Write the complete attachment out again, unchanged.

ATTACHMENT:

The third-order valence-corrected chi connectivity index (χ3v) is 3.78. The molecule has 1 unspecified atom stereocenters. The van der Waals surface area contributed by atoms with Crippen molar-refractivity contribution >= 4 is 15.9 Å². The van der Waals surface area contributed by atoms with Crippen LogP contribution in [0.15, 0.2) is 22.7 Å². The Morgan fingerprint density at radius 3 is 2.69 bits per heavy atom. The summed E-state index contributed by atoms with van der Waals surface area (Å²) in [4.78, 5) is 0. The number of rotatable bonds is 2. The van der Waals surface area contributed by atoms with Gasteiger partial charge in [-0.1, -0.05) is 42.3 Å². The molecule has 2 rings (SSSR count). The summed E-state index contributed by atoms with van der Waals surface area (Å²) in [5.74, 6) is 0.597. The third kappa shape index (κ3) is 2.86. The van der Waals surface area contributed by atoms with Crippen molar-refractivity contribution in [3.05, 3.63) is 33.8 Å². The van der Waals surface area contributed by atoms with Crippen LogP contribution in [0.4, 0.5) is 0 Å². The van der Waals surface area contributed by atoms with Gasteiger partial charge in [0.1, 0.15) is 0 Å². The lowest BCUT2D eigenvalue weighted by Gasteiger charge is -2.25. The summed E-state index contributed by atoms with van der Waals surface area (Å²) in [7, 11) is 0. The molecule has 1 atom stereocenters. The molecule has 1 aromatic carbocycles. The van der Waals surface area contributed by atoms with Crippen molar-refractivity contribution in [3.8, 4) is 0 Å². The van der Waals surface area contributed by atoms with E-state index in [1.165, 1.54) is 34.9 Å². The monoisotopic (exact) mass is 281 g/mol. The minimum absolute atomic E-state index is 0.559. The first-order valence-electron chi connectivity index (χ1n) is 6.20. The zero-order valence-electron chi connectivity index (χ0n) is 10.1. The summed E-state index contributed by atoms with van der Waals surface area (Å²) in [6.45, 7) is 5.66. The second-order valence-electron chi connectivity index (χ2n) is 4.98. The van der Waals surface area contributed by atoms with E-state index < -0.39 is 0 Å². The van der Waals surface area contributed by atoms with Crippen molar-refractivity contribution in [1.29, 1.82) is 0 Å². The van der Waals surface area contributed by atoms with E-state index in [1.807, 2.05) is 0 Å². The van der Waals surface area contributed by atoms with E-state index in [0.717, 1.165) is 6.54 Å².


The third-order valence-corrected chi connectivity index (χ3v) is 3.78. The molecule has 1 unspecified atom stereocenters. The van der Waals surface area contributed by atoms with Crippen molar-refractivity contribution >= 4 is 15.9 Å². The van der Waals surface area contributed by atoms with Crippen LogP contribution in [0.15, 0.2) is 22.7 Å². The Morgan fingerprint density at radius 3 is 2.69 bits per heavy atom. The summed E-state index contributed by atoms with van der Waals surface area (Å²) in [4.78, 5) is 0. The number of rotatable bonds is 2. The van der Waals surface area contributed by atoms with Gasteiger partial charge in [-0.1, -0.05) is 42.3 Å². The molecule has 2 rings (SSSR count). The summed E-state index contributed by atoms with van der Waals surface area (Å²) in [5.74, 6) is 0.597. The third kappa shape index (κ3) is 2.86. The van der Waals surface area contributed by atoms with Crippen molar-refractivity contribution in [3.05, 3.63) is 33.8 Å². The van der Waals surface area contributed by atoms with Crippen LogP contribution in [0.4, 0.5) is 0 Å². The van der Waals surface area contributed by atoms with Gasteiger partial charge in [0.1, 0.15) is 0 Å². The lowest BCUT2D eigenvalue weighted by Gasteiger charge is -2.25. The summed E-state index contributed by atoms with van der Waals surface area (Å²) in [7, 11) is 0. The molecule has 1 atom stereocenters. The molecule has 1 aromatic carbocycles. The van der Waals surface area contributed by atoms with Crippen molar-refractivity contribution in [3.8, 4) is 0 Å². The van der Waals surface area contributed by atoms with E-state index in [1.165, 1.54) is 34.9 Å². The monoisotopic (exact) mass is 281 g/mol. The minimum absolute atomic E-state index is 0.559. The first-order valence-electron chi connectivity index (χ1n) is 6.20. The zero-order valence-electron chi connectivity index (χ0n) is 10.1. The summed E-state index contributed by atoms with van der Waals surface area (Å²) in [6.45, 7) is 5.66. The second-order valence-electron chi connectivity index (χ2n) is 4.98. The van der Waals surface area contributed by atoms with E-state index < -0.39 is 0 Å². The van der Waals surface area contributed by atoms with Crippen molar-refractivity contribution in [1.29, 1.82) is 0 Å². The van der Waals surface area contributed by atoms with E-state index in [1.807, 2.05) is 0 Å². The van der Waals surface area contributed by atoms with E-state index in [0.717, 1.165) is 6.54 Å².